Most of Michael Malone’s rotation set in stone, but there are still three position battles left to decide the rest of the regular rotation.
There are just about two months of the NBA offseason left before the Denver Nuggets report for training camp to begin their pursuit of a NBA title.
While a good portion of Nuggets head coach Michael Malone’s rotation is set in stone already, there are a few slots that will be up for grabs from the start of training camp. The starting five is locked in, but the only two players off the bench who figure to be in the rotation every night are Bones Hyland and Bruce Brown.
That means there are two or three spots left in Malone’s bench rotation: small forward, power forward and center. Let’s take a look at how those position battles are set up before training camp begins.
Who will lock down the backup small forward minutes between Christian Braun and Davon Reed?
This will be the most important position battle entering training camp.
Christian Braun — the 21st pick in the 2022 NBA Draft — will be going against Davon Reed — who just signed his first full-time NBA deal this offseason after playing on a two-way contract for Denver last year — to decide who the first wing off the bench will be.
Reed, who was a favorite of Malone last season, will enter training camp as the more experienced and prepared player. Reed might not have the same upside as a shooter, but his physicality and tenacity on defense has been proven at the NBA level making him the easier player to trust. He is more limited as a scorer than Braun on paper, but he does have some utility as a secondary creator who can attack the rim or run pick and rolls.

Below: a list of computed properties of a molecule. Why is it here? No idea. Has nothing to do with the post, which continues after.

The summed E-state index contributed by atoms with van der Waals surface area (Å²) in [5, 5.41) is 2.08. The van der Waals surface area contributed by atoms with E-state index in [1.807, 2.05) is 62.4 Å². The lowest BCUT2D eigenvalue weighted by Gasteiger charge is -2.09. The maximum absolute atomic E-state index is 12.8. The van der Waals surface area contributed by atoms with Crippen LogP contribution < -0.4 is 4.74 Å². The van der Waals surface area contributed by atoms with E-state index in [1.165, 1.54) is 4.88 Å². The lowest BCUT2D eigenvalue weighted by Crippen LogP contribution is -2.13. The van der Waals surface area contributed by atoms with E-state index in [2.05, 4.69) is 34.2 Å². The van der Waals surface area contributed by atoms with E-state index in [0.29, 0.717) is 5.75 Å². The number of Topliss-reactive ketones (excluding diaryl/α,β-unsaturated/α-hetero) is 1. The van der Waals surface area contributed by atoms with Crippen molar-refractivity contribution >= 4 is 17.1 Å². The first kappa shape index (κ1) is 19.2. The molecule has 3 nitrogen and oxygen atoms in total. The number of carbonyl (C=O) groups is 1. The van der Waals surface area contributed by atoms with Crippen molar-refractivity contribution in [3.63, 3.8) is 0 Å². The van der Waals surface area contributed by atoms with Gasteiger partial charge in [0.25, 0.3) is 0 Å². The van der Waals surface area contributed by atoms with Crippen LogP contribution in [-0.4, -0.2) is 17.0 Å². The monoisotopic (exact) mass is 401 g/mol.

That being said, if Braun wins the position coming out of training camp and keeps hold of that role for the rest of the season, that would be a major win for the Nuggets because it would mean Braun’s defense and three-point shooting translated to the NBA with ease. If that is the case, his upside jumps up quite a bit higher than Reed, who is not a threat to opponents as a three-point shooter.
Still, Braun is a rookie and asking him to shoot well — somewhere around 37% from three-point range or better — and defend at a high level on a championship contender while potentially logging meaningful playoff minutes is a gigantic ask. Denver will need a go-to wing defender to diversify their lineups in order to take their defensive potential to a higher level. Can a rookie really step into that role right away? The answer to that question is usually no.
Malone, despite saying that he thinks Braun might be able to play minutes right away, forces his rookies prove themselves. No role is given out; they are earned. That was true for Jamal Murray, Michael Porter Jr., and Nikola Jokic. That gives Reed the early edge to earn the role of first wing off the bench going into training camp despite it being likely an open competition.
Who will earn the bulk of backup center minutes?
Backup center might be the least straight-forward role in Malone’s rotation going into the season. Will it be Jeff Green as it was for much of last season? Will DeAndre Jordan, who has struggled the past few years, find a way to help Denver enough to earn that role outright? Could Zeke Nnaji or even Vlatko Cancar see some of those minutes as a small-ball center?
The signing of Jordan was puzzling at the time it happened and still is. Yes, the Nuggets needed a true center to match up with teams who also employ true centers off the bench. Yes, the market for centers was unusually expensive during free agency. But with that being said, Jordan has not been a productive player in years. He is immobile on the perimeter as a defender and his explosion around the rim has diminished dramatically over the past few seasons. Outside of scoring around the rim, he hurts more than he helps.